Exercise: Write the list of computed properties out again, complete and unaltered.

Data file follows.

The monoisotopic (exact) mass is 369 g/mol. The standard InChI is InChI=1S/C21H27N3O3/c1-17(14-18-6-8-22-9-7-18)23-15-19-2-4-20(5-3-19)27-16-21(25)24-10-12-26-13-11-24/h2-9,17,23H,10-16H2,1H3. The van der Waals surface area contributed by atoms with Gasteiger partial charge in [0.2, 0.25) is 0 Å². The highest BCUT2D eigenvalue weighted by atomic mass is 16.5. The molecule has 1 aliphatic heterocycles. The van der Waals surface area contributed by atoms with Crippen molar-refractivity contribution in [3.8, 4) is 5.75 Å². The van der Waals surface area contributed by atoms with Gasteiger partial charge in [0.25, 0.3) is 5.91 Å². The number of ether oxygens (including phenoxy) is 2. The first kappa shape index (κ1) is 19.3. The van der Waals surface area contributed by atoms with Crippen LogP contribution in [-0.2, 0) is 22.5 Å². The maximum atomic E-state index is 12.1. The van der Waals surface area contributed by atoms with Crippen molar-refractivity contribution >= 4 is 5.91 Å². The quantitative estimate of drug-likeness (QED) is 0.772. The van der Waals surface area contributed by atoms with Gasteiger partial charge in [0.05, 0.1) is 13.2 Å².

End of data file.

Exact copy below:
The monoisotopic (exact) mass is 369 g/mol. The standard InChI is InChI=1S/C21H27N3O3/c1-17(14-18-6-8-22-9-7-18)23-15-19-2-4-20(5-3-19)27-16-21(25)24-10-12-26-13-11-24/h2-9,17,23H,10-16H2,1H3. The van der Waals surface area contributed by atoms with Gasteiger partial charge in [0.2, 0.25) is 0 Å². The highest BCUT2D eigenvalue weighted by atomic mass is 16.5. The molecule has 1 aliphatic heterocycles. The van der Waals surface area contributed by atoms with Crippen molar-refractivity contribution in [3.8, 4) is 5.75 Å². The van der Waals surface area contributed by atoms with Gasteiger partial charge in [0.25, 0.3) is 5.91 Å². The number of ether oxygens (including phenoxy) is 2. The first kappa shape index (κ1) is 19.3. The van der Waals surface area contributed by atoms with Crippen LogP contribution in [-0.2, 0) is 22.5 Å². The maximum atomic E-state index is 12.1. The van der Waals surface area contributed by atoms with Crippen molar-refractivity contribution >= 4 is 5.91 Å². The quantitative estimate of drug-likeness (QED) is 0.772. The van der Waals surface area contributed by atoms with Gasteiger partial charge in [0.05, 0.1) is 13.2 Å².